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There are various types of child abuse. These include physical abuse, emotional abuse, sexual abuse and institutional abuse.

Physical abuse is characterized by the infliction of physical injury as a result of punching, beating, kicking, biting, burning, shaking or otherwise harming a child. The parent or caretaker may not have intended to hurt the child; rather, the injury may have resulted from over-discipline or physical punishment.
Emotional abuse may involve the failure to provide a loving environment or adequate care and supervision for the child. It may also involve the care-giver ignoring or rejecting the child. Emotional abuse includes verbal abuse, in which the care-giver belittles, yells at or criticizes the child constantly, and threatens the child.
Sexual abuse is any form of sexual activity between an adult and child where the adult gains sexual gratification from the activity. (It is still considered sexual abuse even if the child also receives sexual pleasure from the activity). This may involve fondling and may or may not involve penile penetration.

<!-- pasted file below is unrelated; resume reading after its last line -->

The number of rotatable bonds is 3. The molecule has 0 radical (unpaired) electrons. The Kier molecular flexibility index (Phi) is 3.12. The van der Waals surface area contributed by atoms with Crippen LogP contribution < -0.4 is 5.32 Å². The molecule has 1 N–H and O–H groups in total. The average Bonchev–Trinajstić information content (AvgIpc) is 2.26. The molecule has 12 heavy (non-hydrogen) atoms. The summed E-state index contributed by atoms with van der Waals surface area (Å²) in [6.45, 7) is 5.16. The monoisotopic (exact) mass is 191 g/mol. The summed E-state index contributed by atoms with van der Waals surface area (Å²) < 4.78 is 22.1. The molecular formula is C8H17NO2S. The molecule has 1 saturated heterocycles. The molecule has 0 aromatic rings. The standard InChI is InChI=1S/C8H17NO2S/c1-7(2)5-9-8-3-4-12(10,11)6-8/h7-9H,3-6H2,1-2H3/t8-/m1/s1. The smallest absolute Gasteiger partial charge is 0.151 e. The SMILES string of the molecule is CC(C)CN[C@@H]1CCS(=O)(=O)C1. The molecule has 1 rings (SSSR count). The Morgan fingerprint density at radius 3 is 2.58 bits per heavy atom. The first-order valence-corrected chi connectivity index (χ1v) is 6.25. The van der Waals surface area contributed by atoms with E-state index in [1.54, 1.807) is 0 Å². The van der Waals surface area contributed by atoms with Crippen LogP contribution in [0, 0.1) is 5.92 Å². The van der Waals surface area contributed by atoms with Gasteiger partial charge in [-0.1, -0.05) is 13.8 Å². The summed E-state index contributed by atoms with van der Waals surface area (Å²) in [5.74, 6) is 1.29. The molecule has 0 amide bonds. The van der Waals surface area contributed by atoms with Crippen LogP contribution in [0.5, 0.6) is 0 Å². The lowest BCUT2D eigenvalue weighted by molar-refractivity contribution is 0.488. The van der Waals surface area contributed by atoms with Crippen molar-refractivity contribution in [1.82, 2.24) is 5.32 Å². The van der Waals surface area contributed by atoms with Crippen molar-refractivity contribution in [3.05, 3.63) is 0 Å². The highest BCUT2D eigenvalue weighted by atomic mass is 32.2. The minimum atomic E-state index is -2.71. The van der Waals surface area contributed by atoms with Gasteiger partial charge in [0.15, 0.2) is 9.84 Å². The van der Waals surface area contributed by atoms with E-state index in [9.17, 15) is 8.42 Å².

Institutional abuse involves endangering a child’s physical, social or psychological welfare. It includes action perpetrated by an institution, or a staff member at the institution, or by the social welfare system against a child or a group of children. Institutions include schools, courts, children’s homes, or other child care institutions, foster homes, health, welfare, or other social service delivery systems.

 

Child neglect is characterized by failure to provide for the child’s basic needs. Neglect can be physical, medical, emotional or educational.

Physical neglect is the denial of a child’s right to have his or her physical needs met and may involve the failure to provide food, clothing or shelter. Physical neglect may also involve wilful neglect or blatant rejection, as in the case of abandonment. Abandonment can be described as the most extreme form of neglect. Medical neglect is the wilful denial of a child’s right to receive medical attention when needed. It may involve refusal by a care-giver to take a child for immunization or medical attention, for example when the care-giver is aware of the need for such medical attention and when such medical attention is available.
Emotional neglect includes such actions as marked inattention to the child’s needs for affection; refusal of or failure to provide needed psychological care; spouse abuse in the child’s presence; and permission of drug or alcohol use by the child. Educational neglect is the denial of a child’s right to be exposed to a consistent educational environment.
 
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This website was created by Trevesa DaSilva © 2003